A poem by Billy Collins ushers in another week. Collins served two terms as the U.S. Poet Laureate, from 2001-2003. He is known for poetry imbued with leftfield humor and deep insight.
There is the sudden silence of the crowd
above a player not moving on the field,
and the silence of the orchid.
The silence of the falling vase
before it strikes the floor,
the silence of the belt when it is not striking the child.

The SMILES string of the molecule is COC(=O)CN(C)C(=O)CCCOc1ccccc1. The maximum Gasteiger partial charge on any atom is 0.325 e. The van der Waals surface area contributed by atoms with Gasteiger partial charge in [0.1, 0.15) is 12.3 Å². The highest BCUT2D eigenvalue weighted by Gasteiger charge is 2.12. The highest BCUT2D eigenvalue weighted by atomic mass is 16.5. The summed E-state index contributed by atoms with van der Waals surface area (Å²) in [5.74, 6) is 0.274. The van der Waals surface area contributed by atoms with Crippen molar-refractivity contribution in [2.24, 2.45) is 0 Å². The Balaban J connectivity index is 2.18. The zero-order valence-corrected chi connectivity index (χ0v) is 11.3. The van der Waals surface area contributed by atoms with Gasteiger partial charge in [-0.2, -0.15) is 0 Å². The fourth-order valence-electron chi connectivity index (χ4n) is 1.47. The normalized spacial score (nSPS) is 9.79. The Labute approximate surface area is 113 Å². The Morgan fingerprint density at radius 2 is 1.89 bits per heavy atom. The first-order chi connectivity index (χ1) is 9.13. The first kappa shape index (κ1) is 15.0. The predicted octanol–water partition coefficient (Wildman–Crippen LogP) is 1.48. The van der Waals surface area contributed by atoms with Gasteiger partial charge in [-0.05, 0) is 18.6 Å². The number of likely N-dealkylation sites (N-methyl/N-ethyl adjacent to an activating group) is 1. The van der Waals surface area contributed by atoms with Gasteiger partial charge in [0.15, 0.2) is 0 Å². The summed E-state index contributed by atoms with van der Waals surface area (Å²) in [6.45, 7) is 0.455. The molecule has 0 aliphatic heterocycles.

The stillness of the cup and the water in it,
the silence of the moon
and the quiet of the day far from the roar of the sun.
The silence when I hold you to my chest,
the silence of the window above us,
and the silence when you rise and turn away.
And there is the silence of this morning
which I have broken with my pen,
a silence that had piled up all night
like snow falling in the darkness of the house—
the silence before I wrote a word
and the poorer silence now.